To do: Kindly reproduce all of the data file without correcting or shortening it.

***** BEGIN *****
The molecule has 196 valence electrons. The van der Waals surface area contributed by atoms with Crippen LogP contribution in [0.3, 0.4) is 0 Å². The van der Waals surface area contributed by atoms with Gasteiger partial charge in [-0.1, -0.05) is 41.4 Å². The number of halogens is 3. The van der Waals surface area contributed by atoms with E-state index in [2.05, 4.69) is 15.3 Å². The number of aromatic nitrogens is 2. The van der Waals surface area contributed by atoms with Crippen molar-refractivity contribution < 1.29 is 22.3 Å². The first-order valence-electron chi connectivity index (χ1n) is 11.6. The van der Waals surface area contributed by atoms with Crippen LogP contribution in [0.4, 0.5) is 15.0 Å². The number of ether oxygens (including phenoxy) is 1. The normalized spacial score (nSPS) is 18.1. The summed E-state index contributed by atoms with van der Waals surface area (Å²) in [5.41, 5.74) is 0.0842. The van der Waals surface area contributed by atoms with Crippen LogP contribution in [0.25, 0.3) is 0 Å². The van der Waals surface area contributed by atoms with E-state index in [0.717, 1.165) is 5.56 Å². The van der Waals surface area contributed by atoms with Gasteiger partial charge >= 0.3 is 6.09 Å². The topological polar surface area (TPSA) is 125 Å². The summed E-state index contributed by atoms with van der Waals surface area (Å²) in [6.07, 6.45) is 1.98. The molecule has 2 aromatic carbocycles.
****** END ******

The molecule has 196 valence electrons. The van der Waals surface area contributed by atoms with Crippen LogP contribution in [0.3, 0.4) is 0 Å². The van der Waals surface area contributed by atoms with Gasteiger partial charge in [-0.1, -0.05) is 41.4 Å². The number of halogens is 3. The van der Waals surface area contributed by atoms with E-state index in [2.05, 4.69) is 15.3 Å². The number of aromatic nitrogens is 2. The van der Waals surface area contributed by atoms with Crippen molar-refractivity contribution < 1.29 is 22.3 Å². The first-order valence-electron chi connectivity index (χ1n) is 11.6. The van der Waals surface area contributed by atoms with Crippen LogP contribution in [0.4, 0.5) is 15.0 Å². The number of ether oxygens (including phenoxy) is 1. The normalized spacial score (nSPS) is 18.1. The summed E-state index contributed by atoms with van der Waals surface area (Å²) in [5.41, 5.74) is 0.0842. The van der Waals surface area contributed by atoms with Crippen LogP contribution in [0.25, 0.3) is 0 Å². The van der Waals surface area contributed by atoms with E-state index in [0.717, 1.165) is 5.56 Å². The van der Waals surface area contributed by atoms with Gasteiger partial charge >= 0.3 is 6.09 Å². The topological polar surface area (TPSA) is 125 Å². The summed E-state index contributed by atoms with van der Waals surface area (Å²) in [6.07, 6.45) is 1.98. The molecule has 2 aromatic carbocycles.